AMES, Iowa — The interim president of Iowa State University has proposed increasing resident undergraduate tuition 7 percent every year for the next five years.
President Ben Allen told an Iowa Board of Regents task force Wednesday that the university’s enrollment has risen by 37 percent since 2009, but that state appropriations for operations have declined by 30 percent. That means the university received nearly $4,000 less in state support for every resident student than in 2009.
“We have reached a breaking point,” Allen said.
Resident undergraduates are scheduled to pay nearly $7,500 in tuition for the upcoming academic year. A 7 percent increase would raise costs by more than $520 for the 2018-19 academic year, and the tuition total would reach nearly $10,500 for the 2022-23 academic year.
The proposal asked to increase tuition for nonresident undergraduates by 4 percent every year for the next five years. Nonresidents currently are expected to pay more than $21,000 in tuition for the upcoming school year. They’d see a nearly $900 increase for the 2018-19 academic year, and tuition would rise to almost $26,000 by the 2022-23 academic year.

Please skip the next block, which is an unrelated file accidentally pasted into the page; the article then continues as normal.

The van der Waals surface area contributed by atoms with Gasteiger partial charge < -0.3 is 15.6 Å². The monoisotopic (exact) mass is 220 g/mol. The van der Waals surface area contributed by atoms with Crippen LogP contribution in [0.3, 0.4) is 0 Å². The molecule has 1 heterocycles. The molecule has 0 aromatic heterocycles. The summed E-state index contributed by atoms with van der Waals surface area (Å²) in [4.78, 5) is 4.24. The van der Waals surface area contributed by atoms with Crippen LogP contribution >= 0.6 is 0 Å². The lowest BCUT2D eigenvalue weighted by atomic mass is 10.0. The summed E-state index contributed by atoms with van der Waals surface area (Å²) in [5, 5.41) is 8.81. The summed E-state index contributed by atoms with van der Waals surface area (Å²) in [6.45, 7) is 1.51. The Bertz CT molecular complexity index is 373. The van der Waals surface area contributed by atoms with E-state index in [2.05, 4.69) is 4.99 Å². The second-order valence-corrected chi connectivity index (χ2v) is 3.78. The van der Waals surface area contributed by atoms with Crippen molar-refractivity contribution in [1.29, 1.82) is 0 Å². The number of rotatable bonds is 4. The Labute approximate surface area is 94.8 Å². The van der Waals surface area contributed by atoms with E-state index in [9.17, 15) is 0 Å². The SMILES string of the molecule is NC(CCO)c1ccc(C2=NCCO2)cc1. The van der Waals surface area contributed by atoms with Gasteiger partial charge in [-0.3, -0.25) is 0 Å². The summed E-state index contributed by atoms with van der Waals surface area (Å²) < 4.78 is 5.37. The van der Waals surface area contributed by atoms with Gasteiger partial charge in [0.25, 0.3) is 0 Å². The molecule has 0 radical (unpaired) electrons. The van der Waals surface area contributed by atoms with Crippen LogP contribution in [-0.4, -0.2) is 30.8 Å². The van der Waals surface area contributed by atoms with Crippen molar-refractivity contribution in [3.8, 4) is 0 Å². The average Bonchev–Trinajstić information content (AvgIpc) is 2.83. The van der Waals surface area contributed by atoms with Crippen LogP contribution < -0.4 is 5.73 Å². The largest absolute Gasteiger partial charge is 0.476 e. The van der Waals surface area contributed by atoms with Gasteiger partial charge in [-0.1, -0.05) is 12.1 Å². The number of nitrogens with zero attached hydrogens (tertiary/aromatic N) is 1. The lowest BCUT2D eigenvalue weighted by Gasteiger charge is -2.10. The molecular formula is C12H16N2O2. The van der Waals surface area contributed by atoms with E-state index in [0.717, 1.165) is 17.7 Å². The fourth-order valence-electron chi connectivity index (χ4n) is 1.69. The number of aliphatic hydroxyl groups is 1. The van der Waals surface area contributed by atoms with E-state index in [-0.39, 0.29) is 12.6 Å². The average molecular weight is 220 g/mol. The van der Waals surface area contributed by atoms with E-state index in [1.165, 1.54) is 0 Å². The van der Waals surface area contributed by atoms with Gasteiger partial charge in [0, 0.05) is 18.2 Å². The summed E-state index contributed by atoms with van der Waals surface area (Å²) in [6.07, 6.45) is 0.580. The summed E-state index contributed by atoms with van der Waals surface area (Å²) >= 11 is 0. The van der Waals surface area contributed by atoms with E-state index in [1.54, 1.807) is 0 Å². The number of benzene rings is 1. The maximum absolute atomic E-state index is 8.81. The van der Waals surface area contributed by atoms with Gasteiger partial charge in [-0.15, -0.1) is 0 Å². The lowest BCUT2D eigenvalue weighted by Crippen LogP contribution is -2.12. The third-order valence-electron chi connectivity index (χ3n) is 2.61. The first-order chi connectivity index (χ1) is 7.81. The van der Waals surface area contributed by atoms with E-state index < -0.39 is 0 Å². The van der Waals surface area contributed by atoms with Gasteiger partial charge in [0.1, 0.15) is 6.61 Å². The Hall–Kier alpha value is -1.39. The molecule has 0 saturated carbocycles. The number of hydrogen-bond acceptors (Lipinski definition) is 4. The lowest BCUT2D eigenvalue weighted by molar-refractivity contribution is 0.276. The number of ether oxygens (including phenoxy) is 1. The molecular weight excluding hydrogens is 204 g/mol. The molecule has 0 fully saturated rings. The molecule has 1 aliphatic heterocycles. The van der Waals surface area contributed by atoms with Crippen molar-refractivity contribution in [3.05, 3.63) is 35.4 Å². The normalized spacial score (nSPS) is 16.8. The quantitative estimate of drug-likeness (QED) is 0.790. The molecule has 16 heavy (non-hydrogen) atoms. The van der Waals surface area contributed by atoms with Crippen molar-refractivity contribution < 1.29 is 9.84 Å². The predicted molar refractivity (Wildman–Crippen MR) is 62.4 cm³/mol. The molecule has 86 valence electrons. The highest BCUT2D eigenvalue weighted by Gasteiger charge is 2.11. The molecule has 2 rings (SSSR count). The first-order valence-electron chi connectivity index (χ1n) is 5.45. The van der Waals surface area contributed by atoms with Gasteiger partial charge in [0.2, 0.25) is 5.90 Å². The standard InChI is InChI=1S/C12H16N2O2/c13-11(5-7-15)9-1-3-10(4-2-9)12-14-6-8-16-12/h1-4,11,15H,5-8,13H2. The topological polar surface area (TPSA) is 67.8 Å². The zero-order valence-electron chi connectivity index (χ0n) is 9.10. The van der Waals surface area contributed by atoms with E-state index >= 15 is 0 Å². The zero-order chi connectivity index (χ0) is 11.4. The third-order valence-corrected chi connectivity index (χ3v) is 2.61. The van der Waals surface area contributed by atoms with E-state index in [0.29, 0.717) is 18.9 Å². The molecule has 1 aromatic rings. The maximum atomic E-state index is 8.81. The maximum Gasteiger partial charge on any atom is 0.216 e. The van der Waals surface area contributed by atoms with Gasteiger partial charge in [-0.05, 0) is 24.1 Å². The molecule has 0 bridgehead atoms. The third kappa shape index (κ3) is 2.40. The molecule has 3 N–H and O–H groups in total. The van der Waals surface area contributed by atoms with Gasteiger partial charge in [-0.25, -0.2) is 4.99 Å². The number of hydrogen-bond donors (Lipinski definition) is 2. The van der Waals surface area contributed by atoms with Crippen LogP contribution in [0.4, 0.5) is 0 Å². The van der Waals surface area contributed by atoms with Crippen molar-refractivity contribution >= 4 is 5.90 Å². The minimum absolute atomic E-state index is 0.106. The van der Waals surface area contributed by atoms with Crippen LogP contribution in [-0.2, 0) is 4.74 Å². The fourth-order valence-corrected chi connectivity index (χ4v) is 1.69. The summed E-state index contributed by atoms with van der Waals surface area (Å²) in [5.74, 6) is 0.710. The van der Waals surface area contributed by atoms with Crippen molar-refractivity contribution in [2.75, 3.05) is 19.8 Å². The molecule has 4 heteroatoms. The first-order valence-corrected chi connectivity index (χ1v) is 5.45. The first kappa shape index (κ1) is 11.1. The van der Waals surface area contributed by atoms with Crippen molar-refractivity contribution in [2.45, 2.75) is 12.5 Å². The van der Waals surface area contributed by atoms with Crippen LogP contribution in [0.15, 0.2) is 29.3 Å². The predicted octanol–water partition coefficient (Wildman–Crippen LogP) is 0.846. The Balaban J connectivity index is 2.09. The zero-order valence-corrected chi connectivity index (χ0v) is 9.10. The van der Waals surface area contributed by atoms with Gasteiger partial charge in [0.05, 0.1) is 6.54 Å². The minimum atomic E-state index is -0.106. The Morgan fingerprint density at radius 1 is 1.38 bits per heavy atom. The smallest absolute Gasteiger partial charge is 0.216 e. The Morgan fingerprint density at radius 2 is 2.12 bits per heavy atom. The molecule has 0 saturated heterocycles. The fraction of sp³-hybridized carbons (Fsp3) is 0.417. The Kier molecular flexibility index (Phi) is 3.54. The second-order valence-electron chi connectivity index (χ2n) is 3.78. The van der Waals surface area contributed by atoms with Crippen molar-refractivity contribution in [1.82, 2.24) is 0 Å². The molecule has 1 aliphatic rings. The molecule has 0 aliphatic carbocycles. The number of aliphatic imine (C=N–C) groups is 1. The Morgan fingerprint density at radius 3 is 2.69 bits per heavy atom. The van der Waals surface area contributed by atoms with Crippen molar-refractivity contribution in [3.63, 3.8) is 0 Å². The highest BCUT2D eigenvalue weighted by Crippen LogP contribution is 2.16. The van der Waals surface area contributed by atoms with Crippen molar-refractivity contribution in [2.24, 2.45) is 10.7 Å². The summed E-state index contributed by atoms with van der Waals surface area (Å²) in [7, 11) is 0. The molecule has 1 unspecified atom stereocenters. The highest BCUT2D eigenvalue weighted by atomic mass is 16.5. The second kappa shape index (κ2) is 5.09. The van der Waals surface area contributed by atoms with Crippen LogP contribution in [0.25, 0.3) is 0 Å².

The proposal also suggested raising tuition for students majoring in engineering and business as well as some science, technology and experimental programs because of the higher cost of those programs.
“We have established a five-year tuition proposal that provides the resources to make significant progress on our strategic priorities, and we believe it is a proactive, reasonable approach for our students and their families,” Allen said. “It will allow us to make new investments to maintain educational quality and protect the value of an Iowa State degree.”
The task force took no action Wednesday but is expected to make a report to the full board next month. The regents created the task force in response to more than $30 million in state funding cuts.